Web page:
I optimistically tried to run this section, but given the combination of tired legs, the narrow path and a little vertigo, I decided to walk rather than risking plunging, Gollum-esque, off the mountain.
Once past the waterfall, I decided a little run was in order, happily giving way to the faster runners that were coming up behind me. The atmosphere during the race was so friendly. I think every person that passed me had words of encouragement – I was loving it.
The path had become rocky in places, and twinges in my calf meant I was gingerly making my way down more technical parts before breaking into my efficient shuffle for the easier sections. However, at just under 9 miles, my calf decided I was having too much fun, and viciously cramped up, causing me to splat into the rocky section I was negotiating. I couldn’t move without it getting worse, but I was aware there were more runners coming up behind me and was worried I was blocking people’s path.
As the two 55/100k runners approached, they were more concerned that I was ok, and after reassuring them I was, they continued on. I prematurely tried to move, resulting in a yelp as my calf cramped up more painfully and as I sat down, I realised that the two runners had come back to see if they could help. I thanked them, but in all honesty, my muscle and Achilles tendon were so tight at this point, I was scared they might snap if I tried to stretch (dramatic, I know). I assured them I would be fine once it eased off and they ran on, again. A huge thanks to these guys should they ever read this blog – you’re awesome!
My enforced ten minute rest for cramp gave me my second and third learning from the day – pay more attention to salts when it is hot, and add some conditioning exercises to my training plans. After stretching, I tentatively made my way along the route. As I rounded the fell-side my breath was taken away again as, standing beyond a sea of bracken, were the majestic Langdale Pikes.
One of the many things I loved about this courses was that it took me to places that may not normally visit, giving views of familiar places that I had never seen before. It also made me think that you don’t have to climb a mountain every time you visit the Lakes – the views are just as glorious and the routes just as interesting slightly lower down the fells.
After another steep downhill, I enjoyed a relatively flat section towards Elterwater. This would have been a great place to run but by this point, every time I tried my calf would cramp up again, so I satisfied myself with some speed walking. My feet were feeling it now and I couldn’t wait to get off the innocuous looking path to the left.
As I reached the next water/feed station, my internal temperature could probably have destroyed the one ring just as efficiently as the fires of Mount Doom. The marshals filled my bottles for me as I chatted and ate foods I thought might help replace my lost salts. The crisps went down a treat, but the salted peanuts sucked away any remaining moisture and welded to the roof of my mouth. They were worth it though.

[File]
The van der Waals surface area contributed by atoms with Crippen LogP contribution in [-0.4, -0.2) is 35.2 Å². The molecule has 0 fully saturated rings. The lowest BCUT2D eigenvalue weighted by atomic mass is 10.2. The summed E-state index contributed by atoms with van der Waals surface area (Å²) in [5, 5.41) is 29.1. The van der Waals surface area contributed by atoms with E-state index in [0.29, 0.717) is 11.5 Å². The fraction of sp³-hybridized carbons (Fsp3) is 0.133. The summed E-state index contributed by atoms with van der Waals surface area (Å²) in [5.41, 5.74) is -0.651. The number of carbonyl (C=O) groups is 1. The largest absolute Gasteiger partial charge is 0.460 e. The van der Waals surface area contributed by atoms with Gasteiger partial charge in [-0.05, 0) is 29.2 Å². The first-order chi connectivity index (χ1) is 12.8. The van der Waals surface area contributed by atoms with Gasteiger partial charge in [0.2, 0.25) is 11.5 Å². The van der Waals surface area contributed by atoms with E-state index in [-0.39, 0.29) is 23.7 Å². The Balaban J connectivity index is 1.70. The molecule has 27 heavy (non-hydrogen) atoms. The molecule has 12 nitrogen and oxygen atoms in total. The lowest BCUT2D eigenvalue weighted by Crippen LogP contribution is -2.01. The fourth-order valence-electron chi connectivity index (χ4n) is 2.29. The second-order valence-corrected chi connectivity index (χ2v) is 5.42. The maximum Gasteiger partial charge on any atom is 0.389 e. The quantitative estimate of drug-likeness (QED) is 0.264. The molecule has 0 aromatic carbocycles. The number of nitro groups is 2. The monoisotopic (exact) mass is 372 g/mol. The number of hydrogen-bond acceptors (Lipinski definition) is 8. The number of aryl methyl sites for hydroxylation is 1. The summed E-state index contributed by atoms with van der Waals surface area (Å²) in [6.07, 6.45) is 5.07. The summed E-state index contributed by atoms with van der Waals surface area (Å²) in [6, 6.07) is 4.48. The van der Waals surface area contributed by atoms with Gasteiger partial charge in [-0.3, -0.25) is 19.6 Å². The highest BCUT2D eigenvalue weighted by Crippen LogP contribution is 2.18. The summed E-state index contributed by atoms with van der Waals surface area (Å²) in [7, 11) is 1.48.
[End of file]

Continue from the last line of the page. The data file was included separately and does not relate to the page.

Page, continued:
Soon, I reached Elterwater and realised I had 4 miles and two more hills to go. In my mind, there was no way I wasn’t going to finish! The path started to climb over a lovely grassy section (which felt so much nicer on underfoot than the “death to all feet path”).
I could see the hills ahead of me and, still unable to run due to crampy calves, I slogged up, convincing myself I was nearly at the top. But no – another false summit. There was no way I was stopping though.
After reaching the top and a short section on the road, I found myself on a track passing by Loughrigg Tarn. Never has a body of water looked more inviting for a dip but, much with more will power than was required for the very tempting bench, I pressed past – two ladies telling me that I was nearly back – just one more hill.
With just this last hill to go, I knew the end was near. I adopted a Dory type mantra, just keep walking, just keep walking, and as I climbed, Windermere came into view – which meant Ambleside and the finish line.
I reached the top and knowing there was just a mile to go, I decided to give running another try, heading down the steep road to Rothay Park. I could hear the spectators and as I rounded the corner I could Beth and Angela were waiting for me after doing a great job on their own races.
I tried to run to the finish line, but my calf cramped up in the last 50 metres, and I had to return to walking (hobbling), but I had done it. It was the toughest race I have ever completed, but I did complete it. I passed through the tent to collect my finisher’s T shirt and met Beth and Angela where all the emotions just welled up inside me and I burst into tears. Good tears though!
Around 15 miles and 2700 feet of ascent later I had a huge blister on the underside of each of my little toes (hence the foot pain), one very tender calf that couldn’t really bear weight and a huge sense of achievement. Was I knackered? Yes. Will I be back next year for another Lakeland Trails 23k? Definitely.